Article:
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Young Nepali unionists demand increased representation

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3 April, 2019Twenty-two young trade unionists, including ten women from IndustriALL Global Union Nepali affiliates, met in Hetauda, Nepal, on 26 and 27 March 2019 to strengthen the voice of youth in the union movement. 

The unemployment rate for Nepali workers between the ages of 15 and 29 is 19 per cent, and is a major challenge for young people in the country.  

Young trade union activists highlighted that most young workers in Nepal are precarious workers and struggle with job insecurity.

In order to increase youth membership, participants said unions should pay special attention to creating awareness of the benefits of unions and reaching out to youth to get them into union fold. Unions also need to create adequate youth representation in union structures and leadership positions, and allot financial resources for youth activities.

Participants underlined that unions need to play the role of catalyst in challenging social and cultural factors affecting women’s participation in trade union activities. Unions’ strong interventions to address harassment and violence against women at the workplace and society at large will help increase women membership.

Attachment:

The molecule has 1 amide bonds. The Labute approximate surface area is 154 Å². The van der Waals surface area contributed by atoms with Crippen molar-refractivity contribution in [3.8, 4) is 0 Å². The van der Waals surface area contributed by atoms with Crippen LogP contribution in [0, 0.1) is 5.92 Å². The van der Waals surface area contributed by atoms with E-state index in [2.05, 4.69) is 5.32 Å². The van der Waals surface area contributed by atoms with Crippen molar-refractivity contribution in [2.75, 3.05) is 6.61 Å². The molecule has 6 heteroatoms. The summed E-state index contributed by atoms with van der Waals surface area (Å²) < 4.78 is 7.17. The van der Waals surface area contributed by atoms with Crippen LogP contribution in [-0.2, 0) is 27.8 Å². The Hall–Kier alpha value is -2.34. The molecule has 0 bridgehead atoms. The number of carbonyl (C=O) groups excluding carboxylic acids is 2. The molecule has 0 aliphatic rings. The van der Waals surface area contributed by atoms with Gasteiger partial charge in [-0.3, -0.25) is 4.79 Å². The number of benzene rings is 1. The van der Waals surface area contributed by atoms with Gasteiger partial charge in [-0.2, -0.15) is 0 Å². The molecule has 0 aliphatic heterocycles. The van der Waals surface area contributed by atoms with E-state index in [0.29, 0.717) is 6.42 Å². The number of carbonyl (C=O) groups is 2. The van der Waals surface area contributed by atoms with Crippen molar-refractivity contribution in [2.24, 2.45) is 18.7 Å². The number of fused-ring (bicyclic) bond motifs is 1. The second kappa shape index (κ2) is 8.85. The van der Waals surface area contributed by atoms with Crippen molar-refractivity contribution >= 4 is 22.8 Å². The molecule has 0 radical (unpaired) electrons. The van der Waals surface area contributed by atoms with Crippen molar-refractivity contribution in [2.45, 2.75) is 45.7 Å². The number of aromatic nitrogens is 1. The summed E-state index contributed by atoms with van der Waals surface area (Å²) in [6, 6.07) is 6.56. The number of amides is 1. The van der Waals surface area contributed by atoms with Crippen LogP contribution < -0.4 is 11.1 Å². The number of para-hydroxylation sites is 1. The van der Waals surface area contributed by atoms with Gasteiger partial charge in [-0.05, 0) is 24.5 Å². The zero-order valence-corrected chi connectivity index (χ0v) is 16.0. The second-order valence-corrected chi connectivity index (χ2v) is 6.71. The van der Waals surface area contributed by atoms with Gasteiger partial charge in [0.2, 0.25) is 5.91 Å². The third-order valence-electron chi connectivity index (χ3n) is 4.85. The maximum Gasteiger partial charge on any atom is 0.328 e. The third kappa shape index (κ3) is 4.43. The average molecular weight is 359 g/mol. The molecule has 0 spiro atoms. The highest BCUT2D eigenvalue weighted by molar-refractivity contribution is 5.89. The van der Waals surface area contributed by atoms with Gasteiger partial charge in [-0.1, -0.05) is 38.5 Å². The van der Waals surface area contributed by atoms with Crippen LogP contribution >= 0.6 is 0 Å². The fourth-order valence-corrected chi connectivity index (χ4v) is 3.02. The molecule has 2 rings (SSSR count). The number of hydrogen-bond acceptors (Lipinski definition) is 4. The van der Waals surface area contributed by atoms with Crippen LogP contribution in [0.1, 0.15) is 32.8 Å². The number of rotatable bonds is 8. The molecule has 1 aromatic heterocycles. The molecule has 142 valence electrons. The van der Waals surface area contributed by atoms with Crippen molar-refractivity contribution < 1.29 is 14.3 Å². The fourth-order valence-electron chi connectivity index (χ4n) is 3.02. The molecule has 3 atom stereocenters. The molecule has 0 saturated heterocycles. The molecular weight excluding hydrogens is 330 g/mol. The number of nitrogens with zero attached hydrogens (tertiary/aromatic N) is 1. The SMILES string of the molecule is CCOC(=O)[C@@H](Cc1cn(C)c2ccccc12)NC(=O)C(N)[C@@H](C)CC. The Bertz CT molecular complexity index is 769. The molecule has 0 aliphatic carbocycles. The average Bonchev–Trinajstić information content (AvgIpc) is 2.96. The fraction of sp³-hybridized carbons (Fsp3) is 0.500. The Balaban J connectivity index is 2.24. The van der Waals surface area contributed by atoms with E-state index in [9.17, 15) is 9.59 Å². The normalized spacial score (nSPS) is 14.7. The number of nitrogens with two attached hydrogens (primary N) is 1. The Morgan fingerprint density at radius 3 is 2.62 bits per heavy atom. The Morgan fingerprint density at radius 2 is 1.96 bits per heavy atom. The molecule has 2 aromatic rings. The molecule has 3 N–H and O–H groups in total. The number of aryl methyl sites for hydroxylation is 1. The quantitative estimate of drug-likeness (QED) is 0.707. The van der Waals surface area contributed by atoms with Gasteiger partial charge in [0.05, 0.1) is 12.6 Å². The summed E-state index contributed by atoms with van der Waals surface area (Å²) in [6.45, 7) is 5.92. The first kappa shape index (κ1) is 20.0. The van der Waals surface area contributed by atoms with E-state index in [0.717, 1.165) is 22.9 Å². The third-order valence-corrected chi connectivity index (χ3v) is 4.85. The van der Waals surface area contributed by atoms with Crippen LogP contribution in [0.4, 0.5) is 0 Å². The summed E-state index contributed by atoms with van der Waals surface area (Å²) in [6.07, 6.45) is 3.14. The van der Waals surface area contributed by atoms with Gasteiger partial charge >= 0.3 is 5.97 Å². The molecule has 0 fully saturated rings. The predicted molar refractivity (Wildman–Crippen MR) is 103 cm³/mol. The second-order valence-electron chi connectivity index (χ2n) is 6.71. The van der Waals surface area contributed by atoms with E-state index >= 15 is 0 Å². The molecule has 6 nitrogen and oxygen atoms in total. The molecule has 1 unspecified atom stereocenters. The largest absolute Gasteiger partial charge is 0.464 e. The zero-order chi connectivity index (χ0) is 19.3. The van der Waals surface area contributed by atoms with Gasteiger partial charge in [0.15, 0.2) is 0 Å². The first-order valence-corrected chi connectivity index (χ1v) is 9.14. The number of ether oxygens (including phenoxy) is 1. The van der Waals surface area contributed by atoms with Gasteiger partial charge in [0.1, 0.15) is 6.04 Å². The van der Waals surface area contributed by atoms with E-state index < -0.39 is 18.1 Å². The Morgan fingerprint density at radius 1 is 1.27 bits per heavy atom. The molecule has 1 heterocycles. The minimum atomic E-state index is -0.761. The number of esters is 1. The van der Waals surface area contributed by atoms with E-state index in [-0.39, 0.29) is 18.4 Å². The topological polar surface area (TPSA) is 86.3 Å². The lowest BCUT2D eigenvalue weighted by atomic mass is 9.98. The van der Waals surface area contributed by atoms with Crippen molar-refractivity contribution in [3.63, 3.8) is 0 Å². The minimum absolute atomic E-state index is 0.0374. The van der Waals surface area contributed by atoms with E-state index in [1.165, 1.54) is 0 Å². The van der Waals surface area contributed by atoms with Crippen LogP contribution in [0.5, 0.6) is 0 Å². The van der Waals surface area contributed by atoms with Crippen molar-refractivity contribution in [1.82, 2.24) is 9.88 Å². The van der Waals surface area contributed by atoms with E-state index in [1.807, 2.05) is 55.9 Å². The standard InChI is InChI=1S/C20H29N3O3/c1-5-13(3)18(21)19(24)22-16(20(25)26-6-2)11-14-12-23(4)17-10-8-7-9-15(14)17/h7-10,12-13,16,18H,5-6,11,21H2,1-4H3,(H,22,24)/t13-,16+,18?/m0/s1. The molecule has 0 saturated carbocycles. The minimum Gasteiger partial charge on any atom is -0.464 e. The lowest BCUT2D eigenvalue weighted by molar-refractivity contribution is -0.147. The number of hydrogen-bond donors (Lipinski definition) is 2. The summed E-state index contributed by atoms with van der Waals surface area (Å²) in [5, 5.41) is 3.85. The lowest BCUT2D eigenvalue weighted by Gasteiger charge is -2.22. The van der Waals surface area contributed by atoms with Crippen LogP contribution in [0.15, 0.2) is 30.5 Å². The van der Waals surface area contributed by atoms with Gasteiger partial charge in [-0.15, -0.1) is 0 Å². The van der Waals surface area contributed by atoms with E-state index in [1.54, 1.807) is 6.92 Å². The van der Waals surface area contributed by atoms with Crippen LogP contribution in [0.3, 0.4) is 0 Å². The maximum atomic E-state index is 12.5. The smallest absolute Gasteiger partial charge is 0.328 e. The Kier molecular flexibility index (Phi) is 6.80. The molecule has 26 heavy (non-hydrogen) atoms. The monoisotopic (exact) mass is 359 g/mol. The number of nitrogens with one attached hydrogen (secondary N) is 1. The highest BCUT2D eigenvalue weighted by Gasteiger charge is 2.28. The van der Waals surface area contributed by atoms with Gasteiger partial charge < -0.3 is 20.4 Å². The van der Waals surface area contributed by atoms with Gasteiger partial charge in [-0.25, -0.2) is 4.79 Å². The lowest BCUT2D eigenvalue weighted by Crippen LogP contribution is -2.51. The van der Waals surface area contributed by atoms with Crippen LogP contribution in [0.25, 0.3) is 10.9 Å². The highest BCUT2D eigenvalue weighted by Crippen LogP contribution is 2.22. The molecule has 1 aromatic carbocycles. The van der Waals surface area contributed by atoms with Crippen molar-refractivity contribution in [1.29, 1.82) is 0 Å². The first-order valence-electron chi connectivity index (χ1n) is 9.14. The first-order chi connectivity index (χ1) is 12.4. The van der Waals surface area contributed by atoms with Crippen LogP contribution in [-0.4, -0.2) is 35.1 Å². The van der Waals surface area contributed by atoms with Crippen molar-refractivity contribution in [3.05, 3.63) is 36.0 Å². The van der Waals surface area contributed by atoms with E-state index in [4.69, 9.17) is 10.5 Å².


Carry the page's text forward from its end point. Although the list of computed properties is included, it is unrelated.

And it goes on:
A large number young Nepali workers migrate to the Middle East and South-East Asian countries in search employment opportunities. While labour migration of youth creates positive opportunities for a better life and livelihood, many migrant workers end up in precarious jobs, with dangerous working conditions where violations of workers’ rights are common.

Participants called for international solidarity to defend the rights of migrant workers, and for unions to work effectively at the national level to develop appropriate industrial policies and create adequate employment opportunities.

Participants decided call upon their respective union leadership to undertake following actions:

  • Create sustainable union structures including youth committees in order to enhance youth representation in union positions
  • Develop intervention strategies and trainings to stop harassment and violence against women
  • Build union power through organizing young workers, including precarious workers, and involve young workers in organizing initiatives
  • Allocate financial resources for youth activities
  • Communication training for young union members

IndustriALL’s youth and project officer, Sarah Flores, said:

“It is encouraging to see the enthusiastic participation of young unionists in this workshop. There’s no doubt that active participation of young women and men is vital for a strong trade union movement in Nepal and we hope that issues raised by youth are taken seriously by the union leadership.”